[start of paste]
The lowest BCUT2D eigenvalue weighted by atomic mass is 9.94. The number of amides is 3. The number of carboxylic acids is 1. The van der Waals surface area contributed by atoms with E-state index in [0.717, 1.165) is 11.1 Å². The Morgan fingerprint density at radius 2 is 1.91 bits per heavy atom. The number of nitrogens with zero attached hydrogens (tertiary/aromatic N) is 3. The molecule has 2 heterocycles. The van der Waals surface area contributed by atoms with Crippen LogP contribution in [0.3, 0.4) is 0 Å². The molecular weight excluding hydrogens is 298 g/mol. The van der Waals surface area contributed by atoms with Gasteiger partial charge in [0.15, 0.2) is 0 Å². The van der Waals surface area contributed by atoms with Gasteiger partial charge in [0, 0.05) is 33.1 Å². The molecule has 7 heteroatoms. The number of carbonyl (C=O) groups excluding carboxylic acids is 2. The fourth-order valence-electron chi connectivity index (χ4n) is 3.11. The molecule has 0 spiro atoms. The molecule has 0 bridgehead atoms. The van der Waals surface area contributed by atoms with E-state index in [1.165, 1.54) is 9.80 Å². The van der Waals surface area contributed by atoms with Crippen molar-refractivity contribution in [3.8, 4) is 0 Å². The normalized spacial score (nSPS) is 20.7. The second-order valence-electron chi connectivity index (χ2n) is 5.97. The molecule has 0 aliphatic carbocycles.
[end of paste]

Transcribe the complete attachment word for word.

The lowest BCUT2D eigenvalue weighted by atomic mass is 9.94. The number of amides is 3. The number of carboxylic acids is 1. The van der Waals surface area contributed by atoms with E-state index in [0.717, 1.165) is 11.1 Å². The Morgan fingerprint density at radius 2 is 1.91 bits per heavy atom. The number of nitrogens with zero attached hydrogens (tertiary/aromatic N) is 3. The molecule has 2 heterocycles. The van der Waals surface area contributed by atoms with Crippen LogP contribution in [0.3, 0.4) is 0 Å². The molecular weight excluding hydrogens is 298 g/mol. The van der Waals surface area contributed by atoms with Gasteiger partial charge in [0.15, 0.2) is 0 Å². The van der Waals surface area contributed by atoms with Gasteiger partial charge in [0, 0.05) is 33.1 Å². The molecule has 7 heteroatoms. The number of carbonyl (C=O) groups excluding carboxylic acids is 2. The fourth-order valence-electron chi connectivity index (χ4n) is 3.11. The molecule has 0 spiro atoms. The molecule has 0 bridgehead atoms. The van der Waals surface area contributed by atoms with E-state index in [1.165, 1.54) is 9.80 Å². The van der Waals surface area contributed by atoms with Crippen molar-refractivity contribution in [3.8, 4) is 0 Å². The normalized spacial score (nSPS) is 20.7. The second-order valence-electron chi connectivity index (χ2n) is 5.97. The molecule has 0 aliphatic carbocycles.